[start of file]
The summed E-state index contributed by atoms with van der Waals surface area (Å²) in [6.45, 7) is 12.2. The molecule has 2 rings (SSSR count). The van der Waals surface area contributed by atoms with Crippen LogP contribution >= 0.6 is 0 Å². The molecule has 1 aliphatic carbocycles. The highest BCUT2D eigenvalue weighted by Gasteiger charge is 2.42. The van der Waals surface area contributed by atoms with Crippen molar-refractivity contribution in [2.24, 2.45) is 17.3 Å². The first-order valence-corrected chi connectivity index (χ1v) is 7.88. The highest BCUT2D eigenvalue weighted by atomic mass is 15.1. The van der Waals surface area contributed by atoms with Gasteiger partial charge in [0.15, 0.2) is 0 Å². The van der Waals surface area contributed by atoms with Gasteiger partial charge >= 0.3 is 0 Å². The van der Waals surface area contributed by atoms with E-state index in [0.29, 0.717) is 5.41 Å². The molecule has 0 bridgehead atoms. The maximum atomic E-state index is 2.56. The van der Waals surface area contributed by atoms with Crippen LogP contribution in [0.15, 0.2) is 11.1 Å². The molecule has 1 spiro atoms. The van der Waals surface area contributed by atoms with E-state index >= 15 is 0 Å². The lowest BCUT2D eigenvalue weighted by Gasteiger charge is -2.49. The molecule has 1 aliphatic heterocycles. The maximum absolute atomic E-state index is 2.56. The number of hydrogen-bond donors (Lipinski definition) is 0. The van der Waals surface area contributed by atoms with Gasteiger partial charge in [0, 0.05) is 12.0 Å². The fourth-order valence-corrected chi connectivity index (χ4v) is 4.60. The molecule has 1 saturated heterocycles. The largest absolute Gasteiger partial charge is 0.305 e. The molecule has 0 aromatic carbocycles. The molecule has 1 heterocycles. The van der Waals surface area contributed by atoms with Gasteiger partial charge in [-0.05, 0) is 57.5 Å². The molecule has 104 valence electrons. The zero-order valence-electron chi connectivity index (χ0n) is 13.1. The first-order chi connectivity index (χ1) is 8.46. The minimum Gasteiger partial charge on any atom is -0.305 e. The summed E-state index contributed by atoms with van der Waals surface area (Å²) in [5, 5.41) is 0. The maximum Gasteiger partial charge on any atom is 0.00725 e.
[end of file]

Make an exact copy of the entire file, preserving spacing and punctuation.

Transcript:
The summed E-state index contributed by atoms with van der Waals surface area (Å²) in [6.45, 7) is 12.2. The molecule has 2 rings (SSSR count). The van der Waals surface area contributed by atoms with Crippen LogP contribution >= 0.6 is 0 Å². The molecule has 1 aliphatic carbocycles. The highest BCUT2D eigenvalue weighted by Gasteiger charge is 2.42. The van der Waals surface area contributed by atoms with Crippen molar-refractivity contribution in [2.24, 2.45) is 17.3 Å². The first-order valence-corrected chi connectivity index (χ1v) is 7.88. The highest BCUT2D eigenvalue weighted by atomic mass is 15.1. The van der Waals surface area contributed by atoms with Gasteiger partial charge in [0.15, 0.2) is 0 Å². The van der Waals surface area contributed by atoms with Gasteiger partial charge >= 0.3 is 0 Å². The van der Waals surface area contributed by atoms with E-state index in [0.29, 0.717) is 5.41 Å². The molecule has 0 bridgehead atoms. The maximum atomic E-state index is 2.56. The van der Waals surface area contributed by atoms with Crippen LogP contribution in [0.15, 0.2) is 11.1 Å². The molecule has 1 spiro atoms. The van der Waals surface area contributed by atoms with E-state index >= 15 is 0 Å². The lowest BCUT2D eigenvalue weighted by Gasteiger charge is -2.49. The molecule has 1 aliphatic heterocycles. The maximum absolute atomic E-state index is 2.56. The number of hydrogen-bond donors (Lipinski definition) is 0. The van der Waals surface area contributed by atoms with Gasteiger partial charge in [0, 0.05) is 12.0 Å². The fourth-order valence-corrected chi connectivity index (χ4v) is 4.60. The molecule has 1 saturated heterocycles. The largest absolute Gasteiger partial charge is 0.305 e. The molecule has 0 aromatic carbocycles. The molecule has 1 heterocycles. The van der Waals surface area contributed by atoms with Gasteiger partial charge in [-0.05, 0) is 57.5 Å². The molecule has 104 valence electrons. The zero-order valence-electron chi connectivity index (χ0n) is 13.1. The first-order chi connectivity index (χ1) is 8.46. The minimum Gasteiger partial charge on any atom is -0.305 e. The summed E-state index contributed by atoms with van der Waals surface area (Å²) in [5, 5.41) is 0. The maximum Gasteiger partial charge on any atom is 0.00725 e.